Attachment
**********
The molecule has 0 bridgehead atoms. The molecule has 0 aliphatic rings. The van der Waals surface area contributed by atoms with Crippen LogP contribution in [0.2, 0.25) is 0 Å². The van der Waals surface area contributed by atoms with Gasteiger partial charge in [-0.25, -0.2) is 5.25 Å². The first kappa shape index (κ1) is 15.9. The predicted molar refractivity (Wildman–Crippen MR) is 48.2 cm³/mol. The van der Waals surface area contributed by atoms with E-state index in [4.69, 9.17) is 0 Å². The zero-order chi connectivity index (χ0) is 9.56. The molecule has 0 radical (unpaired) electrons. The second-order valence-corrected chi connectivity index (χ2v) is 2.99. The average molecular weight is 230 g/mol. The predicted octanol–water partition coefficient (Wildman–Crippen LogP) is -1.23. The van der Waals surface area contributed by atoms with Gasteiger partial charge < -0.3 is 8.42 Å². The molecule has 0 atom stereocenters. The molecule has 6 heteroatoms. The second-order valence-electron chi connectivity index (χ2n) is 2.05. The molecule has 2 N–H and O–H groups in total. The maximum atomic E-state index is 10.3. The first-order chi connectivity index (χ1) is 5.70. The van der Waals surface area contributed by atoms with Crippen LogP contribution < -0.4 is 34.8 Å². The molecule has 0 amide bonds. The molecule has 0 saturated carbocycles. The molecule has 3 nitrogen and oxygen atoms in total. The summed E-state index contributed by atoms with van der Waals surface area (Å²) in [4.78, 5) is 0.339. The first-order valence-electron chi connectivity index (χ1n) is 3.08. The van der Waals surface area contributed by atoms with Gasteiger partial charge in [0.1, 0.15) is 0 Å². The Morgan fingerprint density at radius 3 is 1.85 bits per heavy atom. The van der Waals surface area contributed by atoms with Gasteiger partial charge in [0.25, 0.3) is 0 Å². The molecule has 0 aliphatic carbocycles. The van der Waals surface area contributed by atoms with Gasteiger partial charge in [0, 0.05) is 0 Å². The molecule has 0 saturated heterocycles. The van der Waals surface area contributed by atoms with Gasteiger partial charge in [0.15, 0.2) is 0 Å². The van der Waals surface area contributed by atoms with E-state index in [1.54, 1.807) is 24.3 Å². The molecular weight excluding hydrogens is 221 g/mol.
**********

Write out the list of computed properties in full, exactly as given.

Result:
The molecule has 0 bridgehead atoms. The molecule has 0 aliphatic rings. The van der Waals surface area contributed by atoms with Crippen LogP contribution in [0.2, 0.25) is 0 Å². The van der Waals surface area contributed by atoms with Gasteiger partial charge in [-0.25, -0.2) is 5.25 Å². The first kappa shape index (κ1) is 15.9. The predicted molar refractivity (Wildman–Crippen MR) is 48.2 cm³/mol. The van der Waals surface area contributed by atoms with E-state index in [4.69, 9.17) is 0 Å². The zero-order chi connectivity index (χ0) is 9.56. The molecule has 0 radical (unpaired) electrons. The second-order valence-corrected chi connectivity index (χ2v) is 2.99. The average molecular weight is 230 g/mol. The predicted octanol–water partition coefficient (Wildman–Crippen LogP) is -1.23. The van der Waals surface area contributed by atoms with Gasteiger partial charge < -0.3 is 8.42 Å². The molecule has 0 atom stereocenters. The molecule has 6 heteroatoms. The second-order valence-electron chi connectivity index (χ2n) is 2.05. The molecule has 2 N–H and O–H groups in total. The maximum atomic E-state index is 10.3. The first-order chi connectivity index (χ1) is 5.70. The van der Waals surface area contributed by atoms with Crippen LogP contribution < -0.4 is 34.8 Å². The molecule has 0 amide bonds. The molecule has 0 saturated carbocycles. The molecule has 3 nitrogen and oxygen atoms in total. The summed E-state index contributed by atoms with van der Waals surface area (Å²) in [4.78, 5) is 0.339. The first-order valence-electron chi connectivity index (χ1n) is 3.08. The van der Waals surface area contributed by atoms with Gasteiger partial charge in [0.1, 0.15) is 0 Å². The Morgan fingerprint density at radius 3 is 1.85 bits per heavy atom. The van der Waals surface area contributed by atoms with Gasteiger partial charge in [0.25, 0.3) is 0 Å². The molecule has 0 aliphatic carbocycles. The van der Waals surface area contributed by atoms with Gasteiger partial charge in [0, 0.05) is 0 Å². The molecule has 0 saturated heterocycles. The van der Waals surface area contributed by atoms with Gasteiger partial charge in [0.15, 0.2) is 0 Å². The van der Waals surface area contributed by atoms with E-state index in [1.54, 1.807) is 24.3 Å². The molecular weight excluding hydrogens is 221 g/mol.